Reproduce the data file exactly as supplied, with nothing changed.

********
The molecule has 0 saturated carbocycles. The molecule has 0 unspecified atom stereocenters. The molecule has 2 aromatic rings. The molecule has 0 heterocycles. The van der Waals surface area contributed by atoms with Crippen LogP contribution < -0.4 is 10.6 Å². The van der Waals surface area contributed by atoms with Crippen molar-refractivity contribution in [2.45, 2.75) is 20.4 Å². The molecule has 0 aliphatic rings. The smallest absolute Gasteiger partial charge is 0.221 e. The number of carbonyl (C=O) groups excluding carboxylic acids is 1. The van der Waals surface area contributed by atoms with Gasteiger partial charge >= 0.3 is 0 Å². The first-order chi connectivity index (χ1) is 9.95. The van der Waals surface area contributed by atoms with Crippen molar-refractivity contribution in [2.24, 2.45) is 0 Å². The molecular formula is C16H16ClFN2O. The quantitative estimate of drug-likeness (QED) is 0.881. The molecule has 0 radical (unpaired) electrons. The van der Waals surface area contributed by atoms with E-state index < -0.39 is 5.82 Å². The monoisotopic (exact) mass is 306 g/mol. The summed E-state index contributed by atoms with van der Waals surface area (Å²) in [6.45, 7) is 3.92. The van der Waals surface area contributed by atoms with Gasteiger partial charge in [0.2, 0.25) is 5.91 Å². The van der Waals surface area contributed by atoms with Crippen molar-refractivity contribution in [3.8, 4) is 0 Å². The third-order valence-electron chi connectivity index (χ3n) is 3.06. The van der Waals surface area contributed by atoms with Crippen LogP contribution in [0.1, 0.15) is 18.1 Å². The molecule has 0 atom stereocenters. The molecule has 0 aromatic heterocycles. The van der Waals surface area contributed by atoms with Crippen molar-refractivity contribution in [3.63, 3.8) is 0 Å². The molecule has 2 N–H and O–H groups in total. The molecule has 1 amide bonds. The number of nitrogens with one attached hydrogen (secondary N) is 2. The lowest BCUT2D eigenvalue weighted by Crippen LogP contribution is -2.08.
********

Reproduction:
The molecule has 0 saturated carbocycles. The molecule has 0 unspecified atom stereocenters. The molecule has 2 aromatic rings. The molecule has 0 heterocycles. The van der Waals surface area contributed by atoms with Crippen LogP contribution < -0.4 is 10.6 Å². The van der Waals surface area contributed by atoms with Crippen molar-refractivity contribution in [2.45, 2.75) is 20.4 Å². The molecule has 0 aliphatic rings. The smallest absolute Gasteiger partial charge is 0.221 e. The number of carbonyl (C=O) groups excluding carboxylic acids is 1. The van der Waals surface area contributed by atoms with Gasteiger partial charge >= 0.3 is 0 Å². The first-order chi connectivity index (χ1) is 9.95. The van der Waals surface area contributed by atoms with Crippen molar-refractivity contribution in [2.24, 2.45) is 0 Å². The molecular formula is C16H16ClFN2O. The quantitative estimate of drug-likeness (QED) is 0.881. The molecule has 0 radical (unpaired) electrons. The van der Waals surface area contributed by atoms with E-state index < -0.39 is 5.82 Å². The monoisotopic (exact) mass is 306 g/mol. The summed E-state index contributed by atoms with van der Waals surface area (Å²) in [6.45, 7) is 3.92. The van der Waals surface area contributed by atoms with Gasteiger partial charge in [0.2, 0.25) is 5.91 Å². The van der Waals surface area contributed by atoms with Crippen molar-refractivity contribution in [3.8, 4) is 0 Å². The third-order valence-electron chi connectivity index (χ3n) is 3.06. The van der Waals surface area contributed by atoms with Crippen LogP contribution in [0.1, 0.15) is 18.1 Å². The molecule has 0 atom stereocenters. The molecule has 0 aromatic heterocycles. The van der Waals surface area contributed by atoms with Crippen molar-refractivity contribution in [3.63, 3.8) is 0 Å². The molecule has 2 N–H and O–H groups in total. The molecule has 1 amide bonds. The number of nitrogens with one attached hydrogen (secondary N) is 2. The lowest BCUT2D eigenvalue weighted by Crippen LogP contribution is -2.08.